A few summers ago, a friend and I took a lazy four-day float on the Upper San Juan River in the Four Corners Region of Southeastern Utah. Our guide was “Zeke” (later he confided it was a “stage name”). He was in his early sixties. He had a full beard and wore colorful, long-sleeve shirts his wife made for him to fight off the sun. Zeke knew all the flora and fauna of the region. He called to birds and they called back. He took us to remote canyons and quietly, never lecturing, told us about the beautiful native art that decorated the walls. When pressed, he modestly recalled for us epic adventures of a lifetime on rivers. He spoke of the Salmon in Idaho and the Rogue in Oregon; of guiding in Alaska, Chile and the Ural Mountains. He told us how he “reads” a rapid and that all river guides take great pride in their baking skills. He reassured a couple of city-slickers about quicksand, scorpions, Gila Monsters and everything else that lurked and, just after sunset, before turning in, read us cowboy poetry.
In camp the first night over a delicious peach cobbler Zeke asked what I did. I told him “I play pool.” Zeke transformed. Instantly. His spine stiffened and he took on the look of a bad actor. He said he wished there was a pool table around. Being thrilled I was miles away from one I asked him why. I knew where the conversation was headed but I couldn’t help it. He said what I was hoping not to hear. The phrase, the sad lie, the silly cliché that I and every other pool player has had to endure all our lives. He said “I put myself through college shooting pool.” Zeke, our guide and protector, our story teller and river God filled up and burst apart like a water balloon.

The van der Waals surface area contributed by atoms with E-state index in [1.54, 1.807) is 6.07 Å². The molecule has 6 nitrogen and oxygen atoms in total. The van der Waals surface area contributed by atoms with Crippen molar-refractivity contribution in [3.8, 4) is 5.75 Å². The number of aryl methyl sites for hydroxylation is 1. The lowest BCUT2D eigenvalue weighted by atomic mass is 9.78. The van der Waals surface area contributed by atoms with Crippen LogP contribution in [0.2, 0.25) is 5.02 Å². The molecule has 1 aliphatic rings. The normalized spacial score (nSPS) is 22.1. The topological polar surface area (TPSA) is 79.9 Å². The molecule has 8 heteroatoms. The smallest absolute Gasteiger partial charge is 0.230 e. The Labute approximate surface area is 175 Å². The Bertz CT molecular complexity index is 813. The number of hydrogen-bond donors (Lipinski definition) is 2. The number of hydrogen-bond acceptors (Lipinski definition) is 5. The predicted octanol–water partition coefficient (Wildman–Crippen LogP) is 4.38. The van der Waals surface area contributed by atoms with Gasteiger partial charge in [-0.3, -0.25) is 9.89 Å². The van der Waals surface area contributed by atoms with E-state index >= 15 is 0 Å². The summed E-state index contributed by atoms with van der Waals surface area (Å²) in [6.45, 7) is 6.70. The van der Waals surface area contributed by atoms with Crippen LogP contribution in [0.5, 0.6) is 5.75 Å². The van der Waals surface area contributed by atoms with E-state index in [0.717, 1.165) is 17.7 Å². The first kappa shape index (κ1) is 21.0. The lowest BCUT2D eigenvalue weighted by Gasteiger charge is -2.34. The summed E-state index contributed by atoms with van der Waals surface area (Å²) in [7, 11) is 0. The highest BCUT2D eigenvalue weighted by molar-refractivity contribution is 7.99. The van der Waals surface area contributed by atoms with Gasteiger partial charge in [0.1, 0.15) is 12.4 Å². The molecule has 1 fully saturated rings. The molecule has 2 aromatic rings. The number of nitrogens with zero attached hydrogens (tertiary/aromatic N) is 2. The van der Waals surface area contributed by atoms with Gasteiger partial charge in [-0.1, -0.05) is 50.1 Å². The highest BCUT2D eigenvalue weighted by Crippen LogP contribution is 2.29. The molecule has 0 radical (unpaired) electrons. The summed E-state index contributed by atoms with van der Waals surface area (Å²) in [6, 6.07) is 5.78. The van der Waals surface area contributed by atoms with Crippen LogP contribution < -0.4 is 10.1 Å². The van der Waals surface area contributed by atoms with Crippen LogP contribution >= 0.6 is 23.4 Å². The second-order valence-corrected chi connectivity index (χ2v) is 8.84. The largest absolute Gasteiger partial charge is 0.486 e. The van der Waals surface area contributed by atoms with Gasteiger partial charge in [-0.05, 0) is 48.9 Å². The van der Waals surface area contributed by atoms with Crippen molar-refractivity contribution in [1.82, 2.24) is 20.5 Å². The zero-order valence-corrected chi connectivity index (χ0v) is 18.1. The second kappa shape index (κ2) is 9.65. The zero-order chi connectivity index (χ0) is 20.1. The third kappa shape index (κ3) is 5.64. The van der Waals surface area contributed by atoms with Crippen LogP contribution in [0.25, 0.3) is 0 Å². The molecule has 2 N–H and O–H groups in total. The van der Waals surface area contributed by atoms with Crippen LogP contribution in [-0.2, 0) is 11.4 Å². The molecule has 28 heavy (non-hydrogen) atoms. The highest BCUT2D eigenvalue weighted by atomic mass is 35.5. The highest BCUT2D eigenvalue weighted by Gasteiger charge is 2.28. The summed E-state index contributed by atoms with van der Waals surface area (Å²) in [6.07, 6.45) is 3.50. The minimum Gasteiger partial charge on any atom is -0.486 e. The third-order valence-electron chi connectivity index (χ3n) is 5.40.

Pool and life have an uneasy relationship. The only certainty they both hold is that no one ever put himself through college shooting pool. This pervasive fantasy speaks to many things. The obvious I refuse to look closely at. I mean, if Zeke has to concoct an alternate personal mythology, if his life is unfulfilled, then we’re all screwed. Another take is that Zeke’s fib projects a wishful incarnation of the complete person; on the one hand educated, a success, “don’t worry honey I can hold down a job,” and on the other the romantic, the hustler, traveling in hostile territory, living by pluck, the dark wanderer that no one can truly know. The pool hustler was to 20th century American lore what the gun slinger was to the 19th. He’s good. He lays down his con. He looks like Paul Newman.
Pool has wormed its way into the American psyche. It’s a sublime addiction. It is high philosophy and low behavior. I started playing when I was thirteen. It was cool. It still is.